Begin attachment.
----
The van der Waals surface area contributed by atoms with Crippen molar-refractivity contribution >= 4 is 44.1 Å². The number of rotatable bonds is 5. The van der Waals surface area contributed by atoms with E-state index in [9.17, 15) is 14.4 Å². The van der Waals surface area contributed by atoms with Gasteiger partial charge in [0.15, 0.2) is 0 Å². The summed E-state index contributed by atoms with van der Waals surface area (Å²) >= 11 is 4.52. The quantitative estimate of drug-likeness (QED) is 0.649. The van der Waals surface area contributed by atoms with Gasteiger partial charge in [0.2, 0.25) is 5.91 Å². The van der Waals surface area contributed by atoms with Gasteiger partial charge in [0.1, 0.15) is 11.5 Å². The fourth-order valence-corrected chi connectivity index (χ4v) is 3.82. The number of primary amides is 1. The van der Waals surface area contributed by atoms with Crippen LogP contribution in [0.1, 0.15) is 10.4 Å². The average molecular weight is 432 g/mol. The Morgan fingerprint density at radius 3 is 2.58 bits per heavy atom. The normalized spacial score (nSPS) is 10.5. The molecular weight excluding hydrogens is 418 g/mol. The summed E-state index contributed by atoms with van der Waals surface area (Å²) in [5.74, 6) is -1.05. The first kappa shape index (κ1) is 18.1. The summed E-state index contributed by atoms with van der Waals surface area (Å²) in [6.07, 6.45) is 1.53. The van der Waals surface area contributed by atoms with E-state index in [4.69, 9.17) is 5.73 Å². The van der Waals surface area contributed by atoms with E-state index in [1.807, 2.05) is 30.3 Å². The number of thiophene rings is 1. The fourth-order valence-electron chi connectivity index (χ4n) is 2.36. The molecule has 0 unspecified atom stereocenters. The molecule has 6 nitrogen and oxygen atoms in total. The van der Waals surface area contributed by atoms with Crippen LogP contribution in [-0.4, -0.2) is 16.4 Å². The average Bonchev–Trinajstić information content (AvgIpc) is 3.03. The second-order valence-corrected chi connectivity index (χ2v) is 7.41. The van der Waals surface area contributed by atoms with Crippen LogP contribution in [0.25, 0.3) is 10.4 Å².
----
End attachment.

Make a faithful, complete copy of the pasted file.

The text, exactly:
The van der Waals surface area contributed by atoms with Crippen molar-refractivity contribution >= 4 is 44.1 Å². The number of rotatable bonds is 5. The van der Waals surface area contributed by atoms with E-state index in [9.17, 15) is 14.4 Å². The van der Waals surface area contributed by atoms with Gasteiger partial charge in [0.15, 0.2) is 0 Å². The summed E-state index contributed by atoms with van der Waals surface area (Å²) >= 11 is 4.52. The quantitative estimate of drug-likeness (QED) is 0.649. The van der Waals surface area contributed by atoms with Gasteiger partial charge in [0.2, 0.25) is 5.91 Å². The van der Waals surface area contributed by atoms with Gasteiger partial charge in [0.1, 0.15) is 11.5 Å². The fourth-order valence-corrected chi connectivity index (χ4v) is 3.82. The number of primary amides is 1. The van der Waals surface area contributed by atoms with Crippen LogP contribution in [0.1, 0.15) is 10.4 Å². The average molecular weight is 432 g/mol. The Morgan fingerprint density at radius 3 is 2.58 bits per heavy atom. The normalized spacial score (nSPS) is 10.5. The molecular weight excluding hydrogens is 418 g/mol. The summed E-state index contributed by atoms with van der Waals surface area (Å²) in [5.74, 6) is -1.05. The first kappa shape index (κ1) is 18.1. The summed E-state index contributed by atoms with van der Waals surface area (Å²) in [6.07, 6.45) is 1.53. The van der Waals surface area contributed by atoms with E-state index in [4.69, 9.17) is 5.73 Å². The van der Waals surface area contributed by atoms with E-state index in [1.807, 2.05) is 30.3 Å². The number of thiophene rings is 1. The fourth-order valence-electron chi connectivity index (χ4n) is 2.36. The molecule has 0 unspecified atom stereocenters. The molecule has 6 nitrogen and oxygen atoms in total. The van der Waals surface area contributed by atoms with Crippen LogP contribution in [-0.4, -0.2) is 16.4 Å². The average Bonchev–Trinajstić information content (AvgIpc) is 3.03. The second-order valence-corrected chi connectivity index (χ2v) is 7.41. The van der Waals surface area contributed by atoms with Crippen LogP contribution in [0.25, 0.3) is 10.4 Å².